Dear Agony Aunt
My son has been acting very strangely lately but no one in the family knows why. I want to ask him about it but I don’t really know how. What should I do to get the truth from him?
Dear Lord Montague,
Leave your son Romeo alone - he needs his own personal space because HE IS A FREE MAN!!!!!!
Dear Lord Montague,
Just have some father-son time. Get to know him then he will tell you the secret.
leave him alone its his life people need privacy
dude. not cool. PRIVACY. he's a teenager, they all go through that faze.
you should have to talk to him
You should let him come to you. You should tell him that if he needs to talk to anyone that you are there for him and will never judge him. He will then feel he can open up to you and that he has someone to turn to.
You HAVE to talk to him. Fathers should talk to their sons. I don't think there is a right way or wrong way to do it. He'll never tell you if you don't ask and show you are interested.
"What further woe conspires against my age?"
married to Lady Montague
I am Lord Montague, the husband of Lady Montague and the father of Romeo. I have an on-going feud with Lord Capulet , the head of another rich and important household,. This dispute has led to many fights in the city and I am concerned that Romeo is part of them. My wife and I ask our nephew, Benvolio, to talk to Romeo and find out what he is feeling. I am devastated when Romeo is banished from the city for killing Tybalt. It is my wife who suffers most and she eventually dies grieving for the loss of our son. When I find out about Romeo’s death in the Capulet’s tomb, I decide to end our feud once and for all and offer to raise a statue in honour of Juliet.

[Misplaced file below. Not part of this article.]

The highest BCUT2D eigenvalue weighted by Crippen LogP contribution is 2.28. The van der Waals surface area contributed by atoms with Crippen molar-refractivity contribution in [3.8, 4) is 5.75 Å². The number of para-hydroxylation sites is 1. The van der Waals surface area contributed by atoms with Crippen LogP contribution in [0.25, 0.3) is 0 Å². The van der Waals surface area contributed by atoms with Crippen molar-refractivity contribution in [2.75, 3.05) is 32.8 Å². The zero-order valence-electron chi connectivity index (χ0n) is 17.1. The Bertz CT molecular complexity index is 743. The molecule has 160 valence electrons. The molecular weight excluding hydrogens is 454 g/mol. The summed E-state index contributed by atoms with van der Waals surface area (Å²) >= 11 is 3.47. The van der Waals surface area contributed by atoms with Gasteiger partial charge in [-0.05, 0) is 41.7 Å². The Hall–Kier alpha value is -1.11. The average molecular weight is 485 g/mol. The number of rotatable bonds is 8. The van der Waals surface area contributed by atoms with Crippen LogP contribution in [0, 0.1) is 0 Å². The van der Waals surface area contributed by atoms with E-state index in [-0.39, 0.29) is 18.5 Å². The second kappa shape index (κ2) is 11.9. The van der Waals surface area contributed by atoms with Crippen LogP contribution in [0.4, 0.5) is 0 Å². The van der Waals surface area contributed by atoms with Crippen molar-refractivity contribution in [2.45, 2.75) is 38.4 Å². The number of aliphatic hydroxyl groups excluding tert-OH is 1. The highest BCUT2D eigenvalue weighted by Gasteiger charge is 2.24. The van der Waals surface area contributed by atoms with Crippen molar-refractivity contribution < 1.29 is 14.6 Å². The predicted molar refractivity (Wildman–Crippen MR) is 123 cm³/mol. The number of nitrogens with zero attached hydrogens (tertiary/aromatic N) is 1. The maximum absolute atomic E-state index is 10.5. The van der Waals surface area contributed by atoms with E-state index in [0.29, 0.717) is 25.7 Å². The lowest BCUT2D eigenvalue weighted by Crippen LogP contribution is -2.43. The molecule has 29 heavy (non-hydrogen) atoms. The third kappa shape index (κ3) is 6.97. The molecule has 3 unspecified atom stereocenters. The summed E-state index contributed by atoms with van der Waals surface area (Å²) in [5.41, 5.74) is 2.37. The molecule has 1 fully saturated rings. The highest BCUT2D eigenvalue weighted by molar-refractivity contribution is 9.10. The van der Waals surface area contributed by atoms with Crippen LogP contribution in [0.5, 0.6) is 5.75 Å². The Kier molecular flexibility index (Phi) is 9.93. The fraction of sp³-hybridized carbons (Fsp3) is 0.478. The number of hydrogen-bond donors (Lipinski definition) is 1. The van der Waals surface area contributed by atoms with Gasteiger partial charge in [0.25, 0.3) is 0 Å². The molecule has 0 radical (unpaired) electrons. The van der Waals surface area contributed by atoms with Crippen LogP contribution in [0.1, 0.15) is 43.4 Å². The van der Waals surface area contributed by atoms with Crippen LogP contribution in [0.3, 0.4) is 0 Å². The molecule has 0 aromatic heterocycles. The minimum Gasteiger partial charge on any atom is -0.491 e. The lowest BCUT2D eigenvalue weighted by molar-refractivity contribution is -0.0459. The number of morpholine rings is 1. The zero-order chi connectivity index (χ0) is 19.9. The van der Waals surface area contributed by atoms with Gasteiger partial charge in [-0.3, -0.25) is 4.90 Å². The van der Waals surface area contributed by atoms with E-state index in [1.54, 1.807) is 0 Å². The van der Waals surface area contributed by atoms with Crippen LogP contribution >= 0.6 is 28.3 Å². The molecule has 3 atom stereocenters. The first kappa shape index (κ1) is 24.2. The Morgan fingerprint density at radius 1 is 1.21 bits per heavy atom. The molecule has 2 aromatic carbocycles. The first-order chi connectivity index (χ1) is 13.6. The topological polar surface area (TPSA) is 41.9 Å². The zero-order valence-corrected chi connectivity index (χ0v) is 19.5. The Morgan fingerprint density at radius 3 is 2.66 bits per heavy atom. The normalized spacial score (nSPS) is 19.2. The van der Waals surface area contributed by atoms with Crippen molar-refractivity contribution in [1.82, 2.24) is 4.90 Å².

showing concern for Romeo
Lady Montague, Romeo, Benvolio
- old Montague [Capulet 1.1.75]
- noble uncle [Benvolio 1.1.141]
- brother Montague [Capulet 5.3.295]
O wall, O sweet, O lovely wall
"Come, Montague, for thou art early up / To see thy son and heir now early down." [5.3.207-8]
"Seal up the mouth of outrage for a while / Till we can clear these ambiguities / And know their spring, their head, their true descent, / And then will I be general of your woes / And lead you, even to death." [5.3.215-19]
“O brother Montague, give me thy hand. / This is my daughter’s jointure, for no more / Can I demand.” [5.3.295-97]